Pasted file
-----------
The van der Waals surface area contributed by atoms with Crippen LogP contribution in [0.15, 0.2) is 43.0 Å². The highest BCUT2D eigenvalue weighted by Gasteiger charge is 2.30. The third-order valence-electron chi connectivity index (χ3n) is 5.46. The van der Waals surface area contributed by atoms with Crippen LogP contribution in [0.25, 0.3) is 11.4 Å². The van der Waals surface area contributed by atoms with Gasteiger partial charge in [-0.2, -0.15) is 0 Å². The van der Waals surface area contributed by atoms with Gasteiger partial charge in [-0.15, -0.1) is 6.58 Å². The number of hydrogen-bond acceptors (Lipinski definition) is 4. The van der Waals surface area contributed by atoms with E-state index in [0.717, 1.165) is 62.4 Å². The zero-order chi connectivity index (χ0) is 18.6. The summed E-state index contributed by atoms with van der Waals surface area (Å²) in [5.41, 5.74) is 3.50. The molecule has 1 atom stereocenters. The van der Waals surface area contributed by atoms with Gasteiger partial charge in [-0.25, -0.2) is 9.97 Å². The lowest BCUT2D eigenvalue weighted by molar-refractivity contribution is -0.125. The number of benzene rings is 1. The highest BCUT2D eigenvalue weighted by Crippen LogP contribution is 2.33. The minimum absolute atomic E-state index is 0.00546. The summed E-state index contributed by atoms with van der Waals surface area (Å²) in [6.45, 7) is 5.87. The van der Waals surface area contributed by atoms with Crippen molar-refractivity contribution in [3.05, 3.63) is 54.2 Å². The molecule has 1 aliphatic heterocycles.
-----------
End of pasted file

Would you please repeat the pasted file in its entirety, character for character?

The van der Waals surface area contributed by atoms with Crippen LogP contribution in [0.15, 0.2) is 43.0 Å². The highest BCUT2D eigenvalue weighted by Gasteiger charge is 2.30. The third-order valence-electron chi connectivity index (χ3n) is 5.46. The van der Waals surface area contributed by atoms with Crippen LogP contribution in [0.25, 0.3) is 11.4 Å². The van der Waals surface area contributed by atoms with Gasteiger partial charge in [-0.2, -0.15) is 0 Å². The van der Waals surface area contributed by atoms with Gasteiger partial charge in [-0.15, -0.1) is 6.58 Å². The number of hydrogen-bond acceptors (Lipinski definition) is 4. The van der Waals surface area contributed by atoms with E-state index in [0.717, 1.165) is 62.4 Å². The zero-order chi connectivity index (χ0) is 18.6. The summed E-state index contributed by atoms with van der Waals surface area (Å²) in [5.41, 5.74) is 3.50. The molecule has 1 atom stereocenters. The van der Waals surface area contributed by atoms with Gasteiger partial charge in [-0.25, -0.2) is 9.97 Å². The lowest BCUT2D eigenvalue weighted by molar-refractivity contribution is -0.125. The number of benzene rings is 1. The highest BCUT2D eigenvalue weighted by Crippen LogP contribution is 2.33. The minimum absolute atomic E-state index is 0.00546. The summed E-state index contributed by atoms with van der Waals surface area (Å²) in [6.45, 7) is 5.87. The van der Waals surface area contributed by atoms with Crippen molar-refractivity contribution in [3.05, 3.63) is 54.2 Å². The molecule has 1 aliphatic heterocycles.